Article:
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1942 Dysregulation of Cellular Immunity in High-Risk Multiple Myeloma

Program: Oral and Poster Abstracts
Session: 651. Multiple Myeloma and Plasma Cell Dyscrasias: Basic and Translational: Poster I
Hematology Disease Topics & Pathways:
Research, Translational Research, Plasma Cell Disorders, Diseases, immunology, Lymphoid Malignancies, Biological Processes
Saturday, December 9, 2023, 5:30 PM-7:30 PM

Selma Bekri, PhD1*, Simone Katz2*, Geoffrey Kelly3*, Travis Dawson, PHD4*, Darwin D'Souza5*, Michael Mason6*, Alexandre Alloy6*, Shameek Biswas6*, Seunghee Kim-Schulze, PhD4*, Sacha Gnjatic7*, Samir Parekh, MD8, Sundar Jagannath, MD9, Alessandro Lagana, PhD8 and Hearn Jay Cho, MD10

1Tisch Cancer Institute, Icahn School of Medicine At Mount Sinai, New York, NY
2Tisch Cancer Institute, Icahn School of Medicine at Mount Sinai, New York, NY
3Department of Immunology & Immunotherapy, Icahn School of Medicine At Mount Sinai, New York, NY
4Department of Immunology & Immunotherapy, Icahn School of Medicine at Mount Sinai, New York, NY
5Human Immune Monitoring Center, Icahn School of Medicine at Mount Sinai, New York, NY
6Bristol Myers-Squibb, Seattle, WA
7Icahn School of Medicine at Mount Sinai, New York, NY
8Department of Medicine, Hematology and Medical Oncology, Tisch Cancer Institute, Icahn School of Medicine at Mount Sinai, New York
9Mount Sinai Medical Center, New York, NY
10Department of Medicine, Hematology and Medical Oncology, Tisch Cancer Institute, Tisch Cancer Institute, New York, NY

Introduction: Multiple myeloma (MM) is the second most prevalent hematological malignancy, characterized by the abnormal proliferation of plasma cells in the bone marrow. Approximately 20% of MM patients present with high-risk (HR) clinical and genetic features that are associated with aggressive disease course and poor prognosis. Novel immune therapies are changing the paradigm of MM treatment. A comprehensive understanding of immune dysregulation within the tumor microenvironment (TME) of HR vs standard risk (SR) MM patients could inform the development of targeted immunotherapeutic strategies for HR MM.

Methods: 55 HR and 25 SR patients were selected from the Mt. Sinai Hematologic Malignancies Tissue Bank (IRB# STUDY-11-01978). HR included one or more cytogenic abnormalities (HRCA) such as translocations t(4;14), deletion of chromosome 17 (del17p), and gain/amplification of 1q (1q+/++) based on the Second Revised International Staging System (R2-ISS). We also included nine patients with t(14;16) translocation alone or combined with one or two of the other HRCA. We performed comprehensive immune phenotyping of the bone marrow micro-environment on specimens from HR and SR patients using mass cytometry (CyTOF) and single cell RNA sequencing (scRNASeq) of bone marrow mononuclear cells (BMMC) depleted of CD138 positive MM cells.

Results: ScRNAseq of BMMC from HR MM patients revealed a robust cytotoxic and cytolytic signature on CD4+ T cells relative to SR, characterized by the upregulation of genes such as GNLY, NKG7, PRF1, and IFNG, and a higher frequency of Granzyme K-positive (GZMK+) CD8+ T cells, previously described as progenitors of exhausted cells. Both CD4 and CD8 T cells, along with monocytes, exhibited high expression of a group of Interferon-stimulated genes (ISGs) including IFI27, IFIT3, IFI44L, IFITM1/3, and OASL. Notably, high expression of this group of ISGs was associated with T cell exhaustion and poor prognosis in the setting of immune checkpoint inhibitor therapy for solid tumors. Mass cytometry analysis confirmed the activated state of T cells in HR MM patients, with increased expression of immune activation markers HLA-DR, CD38, and the senescence marker CD57. Furthermore, HR patients exhibited higher frequencies of mast cells, CD14+ Monocytes and plasmacytoid dendritic cells compared to SR, suggesting an inflammatory and immunosuppressive environment that may dampen effective antitumor immune responses.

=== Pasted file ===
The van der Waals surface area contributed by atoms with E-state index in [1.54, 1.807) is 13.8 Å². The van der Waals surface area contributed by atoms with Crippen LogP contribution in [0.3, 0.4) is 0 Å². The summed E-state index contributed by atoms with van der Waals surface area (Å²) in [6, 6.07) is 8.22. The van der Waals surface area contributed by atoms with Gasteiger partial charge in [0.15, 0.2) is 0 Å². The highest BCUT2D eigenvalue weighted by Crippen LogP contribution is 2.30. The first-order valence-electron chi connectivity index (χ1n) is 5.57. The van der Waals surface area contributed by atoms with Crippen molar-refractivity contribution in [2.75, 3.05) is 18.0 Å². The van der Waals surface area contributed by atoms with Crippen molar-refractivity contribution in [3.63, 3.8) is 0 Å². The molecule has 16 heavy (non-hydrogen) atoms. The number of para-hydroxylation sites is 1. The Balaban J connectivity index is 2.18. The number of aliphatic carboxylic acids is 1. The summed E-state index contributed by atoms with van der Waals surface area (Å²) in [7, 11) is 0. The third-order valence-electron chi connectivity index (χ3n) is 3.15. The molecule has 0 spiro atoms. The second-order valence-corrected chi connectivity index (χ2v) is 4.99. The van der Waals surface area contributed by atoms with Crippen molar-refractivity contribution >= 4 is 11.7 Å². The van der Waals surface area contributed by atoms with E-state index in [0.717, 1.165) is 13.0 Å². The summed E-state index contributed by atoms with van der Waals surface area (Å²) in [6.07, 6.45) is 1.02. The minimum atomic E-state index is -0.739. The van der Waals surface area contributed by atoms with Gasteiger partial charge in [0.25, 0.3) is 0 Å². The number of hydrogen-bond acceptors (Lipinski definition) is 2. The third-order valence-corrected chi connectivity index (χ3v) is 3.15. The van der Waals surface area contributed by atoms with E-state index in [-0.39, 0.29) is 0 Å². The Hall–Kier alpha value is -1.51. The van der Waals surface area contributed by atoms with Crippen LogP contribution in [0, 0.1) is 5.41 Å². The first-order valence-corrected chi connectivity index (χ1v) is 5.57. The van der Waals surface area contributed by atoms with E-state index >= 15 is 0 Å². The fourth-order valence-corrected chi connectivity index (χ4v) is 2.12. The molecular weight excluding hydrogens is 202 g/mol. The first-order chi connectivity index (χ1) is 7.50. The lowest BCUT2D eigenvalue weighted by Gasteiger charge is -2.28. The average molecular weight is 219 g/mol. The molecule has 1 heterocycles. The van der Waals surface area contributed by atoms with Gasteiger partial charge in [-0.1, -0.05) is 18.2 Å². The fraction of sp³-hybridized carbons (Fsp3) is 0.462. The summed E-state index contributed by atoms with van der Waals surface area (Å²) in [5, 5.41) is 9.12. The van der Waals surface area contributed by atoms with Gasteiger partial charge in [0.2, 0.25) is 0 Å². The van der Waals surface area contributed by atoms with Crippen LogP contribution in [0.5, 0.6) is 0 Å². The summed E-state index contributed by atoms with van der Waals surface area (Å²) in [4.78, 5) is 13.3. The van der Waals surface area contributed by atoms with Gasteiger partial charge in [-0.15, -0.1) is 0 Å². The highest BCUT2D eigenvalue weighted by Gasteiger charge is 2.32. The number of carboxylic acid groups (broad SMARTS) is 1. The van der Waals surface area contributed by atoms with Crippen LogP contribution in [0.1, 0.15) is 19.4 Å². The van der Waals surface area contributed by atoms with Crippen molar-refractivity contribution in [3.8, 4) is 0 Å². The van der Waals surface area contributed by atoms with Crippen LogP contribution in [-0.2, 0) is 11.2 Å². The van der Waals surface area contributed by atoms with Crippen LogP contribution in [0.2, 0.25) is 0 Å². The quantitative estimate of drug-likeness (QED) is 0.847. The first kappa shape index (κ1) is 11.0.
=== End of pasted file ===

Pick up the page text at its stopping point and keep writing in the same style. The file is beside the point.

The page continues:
Conclusions: These results indicate distinct bone marrow microenvironments of HR and SR MM. CD4 and CD8 T cells appear to be more activated in HR patients compared to SR. However, the higher frequencies of mast cells and plasmacytoid dendritic cells, and the prominent expression of ISGs associated with inhibition of anti-tumor immunity suggest dysregulation and exhaustion of T cell activity in HR patients. Collectively, these findings highlight the complex immune dynamics in HR MM and provide insights into the underlying immune dysfunction which may contribute to disease progression and therapy resistance in HR MM. Such insights have the potential to inform the design of targeted therapeutic interventions aimed at modulating the immune response and improving treatment outcomes for HR MM patients.

Disclosures: Mason: Bristol Myers-Squibb: Current Employment. Alloy: Bristol Myers-Squibb: Current Employment. Biswas: Bristol Myers-Squibb: Current Employment. Gnjatic: Bristol-Myers Squibb: Research Funding; Celgene: Research Funding; Regeneron: Research Funding; Takeda.: Research Funding; Genentech,: Research Funding; Boehringer-Ingelheim: Research Funding. Parekh: Amgen: Research Funding; Karyopharm Therapeutics: Research Funding; Caribou Biosciences: Research Funding; Celgene/BMS Corporation: Research Funding; Grail, LLC: Membership on an entity's Board of Directors or advisory committees. Jagannath: Legend Biotech: Consultancy; Sanofi: Consultancy, Membership on an entity's Board of Directors or advisory committees; Regeneron: Consultancy; Caribou: Consultancy; Bristol Myers Squibb: Consultancy; Karyopharm: Consultancy; Janssen: Consultancy. Cho: Bristol Myers-Squibb: Research Funding; Takeda, Inc.: Research Funding.

*signifies non-member of ASH